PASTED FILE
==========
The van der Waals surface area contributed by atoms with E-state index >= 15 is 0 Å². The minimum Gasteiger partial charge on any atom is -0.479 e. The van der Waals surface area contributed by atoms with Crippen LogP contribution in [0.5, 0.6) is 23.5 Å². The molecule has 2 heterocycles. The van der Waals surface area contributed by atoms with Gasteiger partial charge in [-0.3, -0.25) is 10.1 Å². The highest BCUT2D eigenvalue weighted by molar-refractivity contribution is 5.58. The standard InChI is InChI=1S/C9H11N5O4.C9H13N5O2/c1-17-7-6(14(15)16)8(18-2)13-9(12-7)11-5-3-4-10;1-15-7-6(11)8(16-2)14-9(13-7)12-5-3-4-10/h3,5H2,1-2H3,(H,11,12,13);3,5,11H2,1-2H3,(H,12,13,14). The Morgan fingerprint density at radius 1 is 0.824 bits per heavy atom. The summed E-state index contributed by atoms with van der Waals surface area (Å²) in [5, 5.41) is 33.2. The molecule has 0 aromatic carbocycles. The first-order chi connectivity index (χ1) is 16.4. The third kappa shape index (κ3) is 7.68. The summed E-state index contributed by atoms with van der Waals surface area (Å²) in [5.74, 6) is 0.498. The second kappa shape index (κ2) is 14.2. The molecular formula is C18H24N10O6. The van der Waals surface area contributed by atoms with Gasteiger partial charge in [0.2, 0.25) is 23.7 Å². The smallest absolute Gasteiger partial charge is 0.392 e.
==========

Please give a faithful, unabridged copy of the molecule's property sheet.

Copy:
The van der Waals surface area contributed by atoms with E-state index >= 15 is 0 Å². The minimum Gasteiger partial charge on any atom is -0.479 e. The van der Waals surface area contributed by atoms with Crippen LogP contribution in [0.5, 0.6) is 23.5 Å². The molecule has 2 heterocycles. The van der Waals surface area contributed by atoms with Gasteiger partial charge in [-0.3, -0.25) is 10.1 Å². The highest BCUT2D eigenvalue weighted by molar-refractivity contribution is 5.58. The standard InChI is InChI=1S/C9H11N5O4.C9H13N5O2/c1-17-7-6(14(15)16)8(18-2)13-9(12-7)11-5-3-4-10;1-15-7-6(11)8(16-2)14-9(13-7)12-5-3-4-10/h3,5H2,1-2H3,(H,11,12,13);3,5,11H2,1-2H3,(H,12,13,14). The Morgan fingerprint density at radius 1 is 0.824 bits per heavy atom. The summed E-state index contributed by atoms with van der Waals surface area (Å²) in [5, 5.41) is 33.2. The molecule has 0 aromatic carbocycles. The first-order chi connectivity index (χ1) is 16.4. The third kappa shape index (κ3) is 7.68. The summed E-state index contributed by atoms with van der Waals surface area (Å²) in [5.74, 6) is 0.498. The second kappa shape index (κ2) is 14.2. The molecular formula is C18H24N10O6. The van der Waals surface area contributed by atoms with Gasteiger partial charge in [0.2, 0.25) is 23.7 Å². The smallest absolute Gasteiger partial charge is 0.392 e.